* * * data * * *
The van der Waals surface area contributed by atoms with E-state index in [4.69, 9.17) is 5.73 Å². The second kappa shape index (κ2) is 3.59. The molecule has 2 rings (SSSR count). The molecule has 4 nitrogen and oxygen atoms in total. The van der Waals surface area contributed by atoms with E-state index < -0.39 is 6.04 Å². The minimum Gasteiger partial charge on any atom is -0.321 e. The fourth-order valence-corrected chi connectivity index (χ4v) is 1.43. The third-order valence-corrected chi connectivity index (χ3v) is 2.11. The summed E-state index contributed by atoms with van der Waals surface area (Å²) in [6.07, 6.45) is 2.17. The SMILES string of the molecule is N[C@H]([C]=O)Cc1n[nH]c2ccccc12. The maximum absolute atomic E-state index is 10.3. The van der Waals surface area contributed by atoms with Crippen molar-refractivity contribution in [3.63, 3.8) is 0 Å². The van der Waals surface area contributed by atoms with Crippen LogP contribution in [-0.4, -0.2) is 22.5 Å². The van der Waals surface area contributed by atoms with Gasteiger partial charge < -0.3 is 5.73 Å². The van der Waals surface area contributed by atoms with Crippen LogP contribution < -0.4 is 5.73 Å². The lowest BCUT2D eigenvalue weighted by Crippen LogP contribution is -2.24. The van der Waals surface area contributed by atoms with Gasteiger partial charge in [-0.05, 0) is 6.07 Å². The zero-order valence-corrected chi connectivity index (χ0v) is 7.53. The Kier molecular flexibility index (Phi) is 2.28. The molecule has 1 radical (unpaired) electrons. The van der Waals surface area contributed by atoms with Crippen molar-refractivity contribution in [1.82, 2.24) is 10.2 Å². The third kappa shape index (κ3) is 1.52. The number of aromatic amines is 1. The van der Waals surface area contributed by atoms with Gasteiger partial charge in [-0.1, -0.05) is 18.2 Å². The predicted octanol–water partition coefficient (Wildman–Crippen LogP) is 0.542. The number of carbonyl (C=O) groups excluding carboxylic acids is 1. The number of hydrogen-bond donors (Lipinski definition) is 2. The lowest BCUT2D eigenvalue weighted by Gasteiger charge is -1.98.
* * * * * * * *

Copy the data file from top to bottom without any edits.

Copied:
The van der Waals surface area contributed by atoms with E-state index in [4.69, 9.17) is 5.73 Å². The second kappa shape index (κ2) is 3.59. The molecule has 2 rings (SSSR count). The molecule has 4 nitrogen and oxygen atoms in total. The van der Waals surface area contributed by atoms with E-state index < -0.39 is 6.04 Å². The minimum Gasteiger partial charge on any atom is -0.321 e. The fourth-order valence-corrected chi connectivity index (χ4v) is 1.43. The third-order valence-corrected chi connectivity index (χ3v) is 2.11. The summed E-state index contributed by atoms with van der Waals surface area (Å²) in [6.07, 6.45) is 2.17. The SMILES string of the molecule is N[C@H]([C]=O)Cc1n[nH]c2ccccc12. The maximum absolute atomic E-state index is 10.3. The van der Waals surface area contributed by atoms with Crippen molar-refractivity contribution in [3.63, 3.8) is 0 Å². The van der Waals surface area contributed by atoms with Crippen LogP contribution in [-0.4, -0.2) is 22.5 Å². The van der Waals surface area contributed by atoms with Gasteiger partial charge < -0.3 is 5.73 Å². The van der Waals surface area contributed by atoms with Crippen LogP contribution < -0.4 is 5.73 Å². The lowest BCUT2D eigenvalue weighted by Crippen LogP contribution is -2.24. The van der Waals surface area contributed by atoms with Gasteiger partial charge in [-0.05, 0) is 6.07 Å². The zero-order valence-corrected chi connectivity index (χ0v) is 7.53. The Kier molecular flexibility index (Phi) is 2.28. The molecule has 1 radical (unpaired) electrons. The van der Waals surface area contributed by atoms with Crippen molar-refractivity contribution in [1.82, 2.24) is 10.2 Å². The third kappa shape index (κ3) is 1.52. The number of aromatic amines is 1. The van der Waals surface area contributed by atoms with Gasteiger partial charge in [-0.1, -0.05) is 18.2 Å². The predicted octanol–water partition coefficient (Wildman–Crippen LogP) is 0.542. The number of carbonyl (C=O) groups excluding carboxylic acids is 1. The number of hydrogen-bond donors (Lipinski definition) is 2. The lowest BCUT2D eigenvalue weighted by Gasteiger charge is -1.98.